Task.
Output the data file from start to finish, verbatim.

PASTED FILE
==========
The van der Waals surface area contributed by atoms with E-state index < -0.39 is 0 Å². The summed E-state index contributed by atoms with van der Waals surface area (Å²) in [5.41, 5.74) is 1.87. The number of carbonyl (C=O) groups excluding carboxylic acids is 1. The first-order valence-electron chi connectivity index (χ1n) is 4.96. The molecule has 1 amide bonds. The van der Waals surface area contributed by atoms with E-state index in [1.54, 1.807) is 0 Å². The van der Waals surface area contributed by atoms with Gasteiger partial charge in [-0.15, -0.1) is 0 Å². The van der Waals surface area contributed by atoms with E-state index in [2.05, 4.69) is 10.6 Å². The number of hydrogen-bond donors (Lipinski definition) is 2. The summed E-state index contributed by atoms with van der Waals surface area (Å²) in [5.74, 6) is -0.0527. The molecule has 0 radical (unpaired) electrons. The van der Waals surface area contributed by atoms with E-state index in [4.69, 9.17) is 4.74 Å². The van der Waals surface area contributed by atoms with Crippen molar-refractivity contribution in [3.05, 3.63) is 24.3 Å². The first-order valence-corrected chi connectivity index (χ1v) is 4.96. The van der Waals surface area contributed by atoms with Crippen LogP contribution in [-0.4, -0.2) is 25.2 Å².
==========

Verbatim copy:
The van der Waals surface area contributed by atoms with E-state index < -0.39 is 0 Å². The summed E-state index contributed by atoms with van der Waals surface area (Å²) in [5.41, 5.74) is 1.87. The number of carbonyl (C=O) groups excluding carboxylic acids is 1. The first-order valence-electron chi connectivity index (χ1n) is 4.96. The molecule has 1 amide bonds. The van der Waals surface area contributed by atoms with E-state index in [1.54, 1.807) is 0 Å². The van der Waals surface area contributed by atoms with Gasteiger partial charge in [-0.15, -0.1) is 0 Å². The van der Waals surface area contributed by atoms with E-state index in [2.05, 4.69) is 10.6 Å². The number of hydrogen-bond donors (Lipinski definition) is 2. The summed E-state index contributed by atoms with van der Waals surface area (Å²) in [5.74, 6) is -0.0527. The molecule has 0 radical (unpaired) electrons. The van der Waals surface area contributed by atoms with E-state index in [4.69, 9.17) is 4.74 Å². The van der Waals surface area contributed by atoms with Crippen molar-refractivity contribution in [3.05, 3.63) is 24.3 Å². The first-order valence-corrected chi connectivity index (χ1v) is 4.96. The van der Waals surface area contributed by atoms with Crippen LogP contribution in [-0.4, -0.2) is 25.2 Å².